It is no secret in Iowa that service and volunteerism are near and dear to my heart. Service was a core component of my first inaugural address in 1983 and, in my most recent inaugural address in 2011, I highlighted service as part of a new covenant between government and the people we serve. I have long been a believer that our community volunteers, charitable nonprofits, and faith-based institutions are often those best equipped to provide long-term solutions to the challenges we face. Service is an issue that Republicans and Democrats should both wholeheartedly embrace, especially during times of austere budgets.
National and community service programs like AmeriCorps and Senior Corps offer creative solutions through public-private partnerships that empower states, communities, and non-profits by tapping into the essence of what makes our great union so strong - the spirit of our citizens. It has been my pleasure to work with the Corporation for National and Community Service and our state service commission, the Iowa Commission on Volunteer Service, to utilize these assets to better leverage volunteerism in Iowa. Working with state commission and private sector partners, I recently launched a call to service in Iowa, encouraging each resident to volunteer at least 50 hours a year to help make Iowa an even better place. While fulfilling this call would result in only a slight increase in our existing rate of volunteerism, the change would equate to additional services to Iowa valued at more than one billion dollars.
Yet, asking citizens to serve is not enough; we must also have meaningful volunteer opportunities. That means training nonprofits on volunteer management practices and making sure they have the capacity to coordinate volunteers effectively. Through national and community service programs like AmeriCorps, Senior Corps, and the Volunteer Generation Fund, we are doing these things and leveraging tens of thousands of new volunteers annually to meet our most pressing needs. Iowa, which has the highest density of nonprofits in the country, relies heavily on volunteer labor, and we are proud to be a perennial leader in state volunteer rates. Volunteers need to be recruited, scheduled, and have their activities planned; national service is making that happen and has fueled Iowa's growth in volunteerism over the last 20 years. Each AmeriCorps member in Iowa leverages more than 40 community volunteers by providing regular volunteer management. Some of our most promising and cost-effective approaches to literacy, disaster response, drop-out prevention and community development are driven by the service of volunteers leveraged from these programs.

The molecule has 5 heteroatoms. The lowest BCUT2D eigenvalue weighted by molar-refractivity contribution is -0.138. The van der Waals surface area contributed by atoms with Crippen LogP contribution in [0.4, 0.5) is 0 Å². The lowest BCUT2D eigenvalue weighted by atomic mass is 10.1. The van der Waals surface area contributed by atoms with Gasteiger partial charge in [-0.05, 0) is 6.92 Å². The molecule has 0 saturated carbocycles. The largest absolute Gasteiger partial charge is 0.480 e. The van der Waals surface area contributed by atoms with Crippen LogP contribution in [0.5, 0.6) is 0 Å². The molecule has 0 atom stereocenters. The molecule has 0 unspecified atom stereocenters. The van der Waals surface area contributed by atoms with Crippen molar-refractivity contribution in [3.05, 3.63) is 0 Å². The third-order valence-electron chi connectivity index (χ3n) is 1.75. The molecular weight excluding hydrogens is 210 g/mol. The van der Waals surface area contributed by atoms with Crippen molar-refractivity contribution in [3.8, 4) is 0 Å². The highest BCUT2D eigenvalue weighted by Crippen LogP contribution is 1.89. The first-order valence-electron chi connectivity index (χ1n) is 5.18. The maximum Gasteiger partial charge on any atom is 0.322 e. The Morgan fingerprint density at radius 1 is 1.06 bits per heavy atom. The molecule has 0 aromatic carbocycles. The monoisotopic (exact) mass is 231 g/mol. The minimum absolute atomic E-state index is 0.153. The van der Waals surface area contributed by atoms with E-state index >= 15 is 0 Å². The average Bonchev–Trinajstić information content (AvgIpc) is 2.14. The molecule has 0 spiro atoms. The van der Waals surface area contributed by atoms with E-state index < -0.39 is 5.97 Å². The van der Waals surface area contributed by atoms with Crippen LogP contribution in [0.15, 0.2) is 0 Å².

Through national service, essential public services can be provided more efficiently and effectively. For example, I was encouraged to see the launch in Iowa of the new national FEMA Corps partnership, which uses AmeriCorps members to provide direct services at a lower cost following disasters. When fully implemented, FEMA Corps will provide taxpayers a net savings of more than $60 million annually. But states are leading the effort too -- and we can learn from each other. For example, we are working on developing a Reading Corps in Iowa based upon a very successful effort in Minnesota that utilizes AmeriCorps members to deliver proven tutoring strategies. The Reading Corps is saving Minnesota millions of dollars in special education costs and will provide long-term benefits by helping kids read at grade level.
I believe there are possibilities like these in every state. State service commissions and community leaders are working on developing countless initiatives across the country based on their local needs. Service is a powerful tool for Governors and Mayors to leverage our people power to meet our most pressing challenges. Building the investment and ownership in our communities through civic engagement will pay enormous dividends both immediately and for generations to come. In fact, recent research has shown a direct correlation between civic engagement and the strength of local economies, as well as the physical health of our residents. To me, service is a "no brainer." I hope and encourage you to find this out for yourself.
This post is part of a series produced by The Huffington Post and the Franklin Project at the Aspen Institute to recognize the power of national service, in conjunction with the National Day of Service and Remembrance on September 11th and the 20th anniversary of the signing of the AmeriCorps legislation on September 20th. The Franklin Project is a policy program at the Aspen Institute working to create a 21st century national service system that challenges all young people to give at least one year of full-time service to their country. To see all the posts in this series, click here. To learn more about the Franklin Project, click here.